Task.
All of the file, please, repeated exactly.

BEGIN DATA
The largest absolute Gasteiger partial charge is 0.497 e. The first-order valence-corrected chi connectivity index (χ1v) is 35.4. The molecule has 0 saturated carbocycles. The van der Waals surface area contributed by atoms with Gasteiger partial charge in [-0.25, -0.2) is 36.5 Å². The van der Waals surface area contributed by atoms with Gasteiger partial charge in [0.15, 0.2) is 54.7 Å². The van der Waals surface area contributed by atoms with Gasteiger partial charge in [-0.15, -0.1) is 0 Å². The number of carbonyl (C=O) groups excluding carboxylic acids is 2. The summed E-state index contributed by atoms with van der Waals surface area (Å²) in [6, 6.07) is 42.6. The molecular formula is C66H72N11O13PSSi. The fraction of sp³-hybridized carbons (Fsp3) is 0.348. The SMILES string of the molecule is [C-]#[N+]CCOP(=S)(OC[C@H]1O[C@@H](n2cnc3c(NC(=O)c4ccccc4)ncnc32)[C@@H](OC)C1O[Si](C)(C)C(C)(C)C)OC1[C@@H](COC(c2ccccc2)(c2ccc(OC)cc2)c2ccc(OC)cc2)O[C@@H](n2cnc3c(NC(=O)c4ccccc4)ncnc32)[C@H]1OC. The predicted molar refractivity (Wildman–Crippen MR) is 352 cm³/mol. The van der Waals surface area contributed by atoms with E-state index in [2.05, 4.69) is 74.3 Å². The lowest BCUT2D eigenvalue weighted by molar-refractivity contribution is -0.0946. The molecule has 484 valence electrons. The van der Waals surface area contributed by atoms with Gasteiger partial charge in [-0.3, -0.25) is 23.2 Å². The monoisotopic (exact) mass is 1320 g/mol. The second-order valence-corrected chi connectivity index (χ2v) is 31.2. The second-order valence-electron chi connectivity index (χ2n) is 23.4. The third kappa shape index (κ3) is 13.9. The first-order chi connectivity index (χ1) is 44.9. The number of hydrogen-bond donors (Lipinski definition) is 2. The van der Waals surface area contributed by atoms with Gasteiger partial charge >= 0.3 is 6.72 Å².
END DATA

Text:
The largest absolute Gasteiger partial charge is 0.497 e. The first-order valence-corrected chi connectivity index (χ1v) is 35.4. The molecule has 0 saturated carbocycles. The van der Waals surface area contributed by atoms with Gasteiger partial charge in [-0.25, -0.2) is 36.5 Å². The van der Waals surface area contributed by atoms with Gasteiger partial charge in [0.15, 0.2) is 54.7 Å². The van der Waals surface area contributed by atoms with Gasteiger partial charge in [-0.15, -0.1) is 0 Å². The number of carbonyl (C=O) groups excluding carboxylic acids is 2. The summed E-state index contributed by atoms with van der Waals surface area (Å²) in [6, 6.07) is 42.6. The molecular formula is C66H72N11O13PSSi. The fraction of sp³-hybridized carbons (Fsp3) is 0.348. The SMILES string of the molecule is [C-]#[N+]CCOP(=S)(OC[C@H]1O[C@@H](n2cnc3c(NC(=O)c4ccccc4)ncnc32)[C@@H](OC)C1O[Si](C)(C)C(C)(C)C)OC1[C@@H](COC(c2ccccc2)(c2ccc(OC)cc2)c2ccc(OC)cc2)O[C@@H](n2cnc3c(NC(=O)c4ccccc4)ncnc32)[C@H]1OC. The predicted molar refractivity (Wildman–Crippen MR) is 352 cm³/mol. The van der Waals surface area contributed by atoms with E-state index in [2.05, 4.69) is 74.3 Å². The lowest BCUT2D eigenvalue weighted by molar-refractivity contribution is -0.0946. The molecule has 484 valence electrons. The van der Waals surface area contributed by atoms with Gasteiger partial charge in [-0.3, -0.25) is 23.2 Å². The monoisotopic (exact) mass is 1320 g/mol. The second-order valence-corrected chi connectivity index (χ2v) is 31.2. The second-order valence-electron chi connectivity index (χ2n) is 23.4. The third kappa shape index (κ3) is 13.9. The first-order chi connectivity index (χ1) is 44.9. The number of hydrogen-bond donors (Lipinski definition) is 2. The van der Waals surface area contributed by atoms with Gasteiger partial charge >= 0.3 is 6.72 Å².